Stefanie Tan is a Postdoctoral Fellow with the North American Observatory for Health Systems and Policy and the Institute for Pandemics in the Institute of Health Policy, Management and Evaluation, Dalla Lana School of Public Health, University of Toronto. She specialises in health financing, outcomes-based contracts, and comparative health systems policy. Her current research focuses on policy reforms related to primary care and integrated health systems. Previous to this, she was a Research Fellow in the Policy Innovation Research Unit at the London School of Hygiene and Tropical Medicine. She brings evaluation expertise on Social Impact Bonds, a novel variant of pay for performance funding using outcomes-based contracting and incentives for innovation in the biopharma sector to combat antimicrobial resistance (AMR).

Viktoria Stein

Dr. Viktoria Stein is Assistant Professor at the Department for Public Health and Primary Care at Leiden University Medical Centre and joint editor-in-chief of the International Journal of Integrated Care. She is also co-founder and co-CEO of VM Partners Integrating Health and Care. Viktoria has worked extensively as a consultant and expert for international agencies like the World Health Organisation, World Bank, or Accreditation Canada, on topics as workforce development, integrated care design, evaluation and monitoring, or population health management and community involvement. Viktoria actively promotes the involvement of people, families and communities in every phase of design and implementation of integrated care, as well as on every level of decision making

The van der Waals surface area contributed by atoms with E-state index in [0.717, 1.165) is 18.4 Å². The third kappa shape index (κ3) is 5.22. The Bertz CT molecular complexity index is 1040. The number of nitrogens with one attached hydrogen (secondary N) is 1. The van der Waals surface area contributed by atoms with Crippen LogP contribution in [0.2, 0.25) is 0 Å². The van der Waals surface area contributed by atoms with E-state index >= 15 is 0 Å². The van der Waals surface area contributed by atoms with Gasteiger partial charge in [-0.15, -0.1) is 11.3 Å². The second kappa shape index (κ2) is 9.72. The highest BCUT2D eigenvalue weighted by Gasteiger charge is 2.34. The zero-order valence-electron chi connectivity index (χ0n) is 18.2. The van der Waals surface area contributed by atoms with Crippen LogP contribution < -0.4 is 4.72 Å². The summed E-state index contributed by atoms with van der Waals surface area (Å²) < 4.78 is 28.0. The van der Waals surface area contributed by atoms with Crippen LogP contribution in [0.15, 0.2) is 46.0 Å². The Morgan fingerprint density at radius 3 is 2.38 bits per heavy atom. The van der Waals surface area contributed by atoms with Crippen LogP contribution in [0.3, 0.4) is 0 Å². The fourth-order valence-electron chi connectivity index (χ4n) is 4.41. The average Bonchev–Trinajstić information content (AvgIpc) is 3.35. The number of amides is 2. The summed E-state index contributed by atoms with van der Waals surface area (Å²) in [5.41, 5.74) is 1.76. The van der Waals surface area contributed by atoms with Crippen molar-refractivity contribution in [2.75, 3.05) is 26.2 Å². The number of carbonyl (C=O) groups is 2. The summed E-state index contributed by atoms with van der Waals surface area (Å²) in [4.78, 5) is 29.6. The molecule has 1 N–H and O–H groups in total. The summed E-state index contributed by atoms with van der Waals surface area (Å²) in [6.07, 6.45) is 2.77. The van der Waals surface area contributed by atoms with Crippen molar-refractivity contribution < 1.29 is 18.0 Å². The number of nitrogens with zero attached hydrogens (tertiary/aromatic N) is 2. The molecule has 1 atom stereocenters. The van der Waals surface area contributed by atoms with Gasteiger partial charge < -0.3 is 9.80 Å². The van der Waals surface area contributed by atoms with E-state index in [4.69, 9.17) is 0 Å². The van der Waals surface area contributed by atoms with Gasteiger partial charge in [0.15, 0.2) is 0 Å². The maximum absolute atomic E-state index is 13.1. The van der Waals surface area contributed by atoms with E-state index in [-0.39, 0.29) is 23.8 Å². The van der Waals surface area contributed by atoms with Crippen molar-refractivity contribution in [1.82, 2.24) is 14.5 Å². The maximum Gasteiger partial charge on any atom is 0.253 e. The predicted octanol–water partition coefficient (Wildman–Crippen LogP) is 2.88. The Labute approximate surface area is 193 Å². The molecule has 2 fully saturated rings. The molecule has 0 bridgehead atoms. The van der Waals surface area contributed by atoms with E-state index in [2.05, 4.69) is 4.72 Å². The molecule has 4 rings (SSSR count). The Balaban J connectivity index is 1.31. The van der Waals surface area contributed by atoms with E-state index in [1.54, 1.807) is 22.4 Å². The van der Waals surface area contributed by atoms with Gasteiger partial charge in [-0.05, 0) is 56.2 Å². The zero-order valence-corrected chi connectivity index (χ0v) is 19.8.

Sara Allin

Sara Allin is an Associate Professor of Health Policy at the Institute of Health Policy, Management and Evaluation, Dalla Lana School of Public Health, University of Toronto. She is also Director of the North American Observatory on Health Systems and Policies (NAO), a collaborative partnership and research centre focussed on sub-national and international health systems research to support evidence-informed policy making. Sara’s research and teaching span comparative health systems and policies, health system performance and health equity. As Director of the NAO, Sara leads a program of research that includes both rapid reviews in response to pressing health policy questions by local and international decision-makers and health sector stakeholders, and longer-term in-depth studies of health systems structures and reforms. She uses comparative methods, including qualitative case studies and quantitative analyses of survey and administrative data, and applies these to health policy questions within and across Canada, and in comparison with other high-income countries.